Rose Valley

Rose Valley may refer to:

  • Rose Valley, Bulgaria
  • Rose Valley, Chişinău
  • Rose Valley, India
  • Rose Valley, New South Wales (Cooma-Monaro), Australia
  • Rose Valley, New South Wales (Kiama), Australia
  • Rose Valley (California), United States of America
  • Rose Valley, Pennsylvania, United States of America
  • Rose Valley, Saskatchewan, Canada
  • Rose Valley, British Columbia, Canada
  • Rose Valley, Cappadocia, Turkey

Other articles related to "rose valley, valley, rose":

Will Price - Rose Valley - Thunderbird Lodge
... The most eloquent example of this in Rose Valley is "Thunderbird Lodge," the studio house of Charles and Alice Barber Stephens ...
Rose Valley, Saskatchewan - Book References
... "A Tribute To Our Pioneers." History of Rose Valley and District, 1981. ...
National Register Of Historic Places Listings In Delaware County, Pennsylvania - Current Listings
... Camp Meeting 01995-02-24February 24, 119 ... Beaver Valley Road, Chadds Ford Concord Township Bridge in Radnor Township No ... Route 1 at Valley Brook Road Chester Heights Chanticleer 01984-07-24July 24, 786 ... Church Road Wayne Chester Creek Historic District 01972-03-24March 24 ... between Melrose Avenue and Walnut Street Chester Old Rose Tree Tavern 01971-06-21June 21, 1971 Northeast of junction of Rose Tree and Providence Roads Media ...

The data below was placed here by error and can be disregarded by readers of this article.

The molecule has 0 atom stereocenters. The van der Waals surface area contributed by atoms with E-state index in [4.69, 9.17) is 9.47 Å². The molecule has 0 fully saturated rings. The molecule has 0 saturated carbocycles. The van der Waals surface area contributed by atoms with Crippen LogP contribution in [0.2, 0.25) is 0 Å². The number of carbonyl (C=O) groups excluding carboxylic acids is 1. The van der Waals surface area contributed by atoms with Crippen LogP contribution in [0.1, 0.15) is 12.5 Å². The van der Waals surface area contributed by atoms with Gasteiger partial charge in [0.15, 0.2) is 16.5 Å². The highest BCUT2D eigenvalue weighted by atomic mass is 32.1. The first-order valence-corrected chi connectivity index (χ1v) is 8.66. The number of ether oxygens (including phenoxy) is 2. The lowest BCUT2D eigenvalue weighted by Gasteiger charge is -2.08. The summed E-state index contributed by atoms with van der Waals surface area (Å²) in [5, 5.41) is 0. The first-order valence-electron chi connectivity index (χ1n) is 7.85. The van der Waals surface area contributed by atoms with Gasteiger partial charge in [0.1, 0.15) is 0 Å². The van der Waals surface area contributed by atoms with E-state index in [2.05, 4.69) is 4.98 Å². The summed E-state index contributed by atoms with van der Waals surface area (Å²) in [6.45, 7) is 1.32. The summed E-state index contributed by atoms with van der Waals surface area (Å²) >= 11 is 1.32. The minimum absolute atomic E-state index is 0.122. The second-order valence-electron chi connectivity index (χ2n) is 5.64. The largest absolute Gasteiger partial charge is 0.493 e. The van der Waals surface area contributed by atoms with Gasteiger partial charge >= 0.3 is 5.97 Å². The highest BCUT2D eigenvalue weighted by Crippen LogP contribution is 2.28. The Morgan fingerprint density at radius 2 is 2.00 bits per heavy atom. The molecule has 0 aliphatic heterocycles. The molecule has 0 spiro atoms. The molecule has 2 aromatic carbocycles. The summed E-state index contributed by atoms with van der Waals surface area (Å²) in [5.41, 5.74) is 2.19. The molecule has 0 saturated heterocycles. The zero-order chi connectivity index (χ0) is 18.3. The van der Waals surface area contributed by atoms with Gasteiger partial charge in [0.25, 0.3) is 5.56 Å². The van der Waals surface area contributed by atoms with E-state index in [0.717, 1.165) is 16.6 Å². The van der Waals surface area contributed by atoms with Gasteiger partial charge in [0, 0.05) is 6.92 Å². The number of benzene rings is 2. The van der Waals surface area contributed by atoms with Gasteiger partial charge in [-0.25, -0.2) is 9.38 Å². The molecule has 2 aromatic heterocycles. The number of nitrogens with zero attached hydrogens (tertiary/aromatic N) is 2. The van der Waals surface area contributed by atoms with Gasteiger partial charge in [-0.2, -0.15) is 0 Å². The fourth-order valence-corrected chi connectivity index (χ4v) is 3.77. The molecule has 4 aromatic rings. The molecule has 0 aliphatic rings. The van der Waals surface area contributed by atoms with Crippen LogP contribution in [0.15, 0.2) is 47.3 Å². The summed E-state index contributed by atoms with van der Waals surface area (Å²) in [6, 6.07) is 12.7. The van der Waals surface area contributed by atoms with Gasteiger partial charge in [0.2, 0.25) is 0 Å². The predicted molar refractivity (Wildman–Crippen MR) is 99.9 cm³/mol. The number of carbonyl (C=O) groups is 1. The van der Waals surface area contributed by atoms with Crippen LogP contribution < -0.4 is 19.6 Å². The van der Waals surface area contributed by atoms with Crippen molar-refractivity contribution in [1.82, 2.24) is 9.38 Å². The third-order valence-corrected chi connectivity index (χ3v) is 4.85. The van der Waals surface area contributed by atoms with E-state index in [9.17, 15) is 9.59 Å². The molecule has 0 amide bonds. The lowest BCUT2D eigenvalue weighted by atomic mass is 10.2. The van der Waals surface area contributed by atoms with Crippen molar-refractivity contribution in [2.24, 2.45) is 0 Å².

Will Price - Selected Buildings - Rose Valley Buildings
... into "Thunderbird Lodge," Charles Alice Barber Stephens house (1904), 45 Rose Valley Road ... Rose Valley Improvement Company houses on Porter Lane (after 1910) ...

Famous quotes containing the words valley and/or rose:

    Down in the valley,
    Valley so low,
    Hang your head over,
    Hear the train blow.
    —Unknown. Down in the Valley (l. 1–4)

    The shore is composed of a belt of smooth rounded white stones like paving-stones, excepting one or two short sand beaches, and is so steep that in many places a single leap will carry you into water over your head; and were it not for its remarkable transparency, that would be the last to be seen of its bottom till it rose on the opposite side. Some think it is bottomless.
    Henry David Thoreau (1817–1862)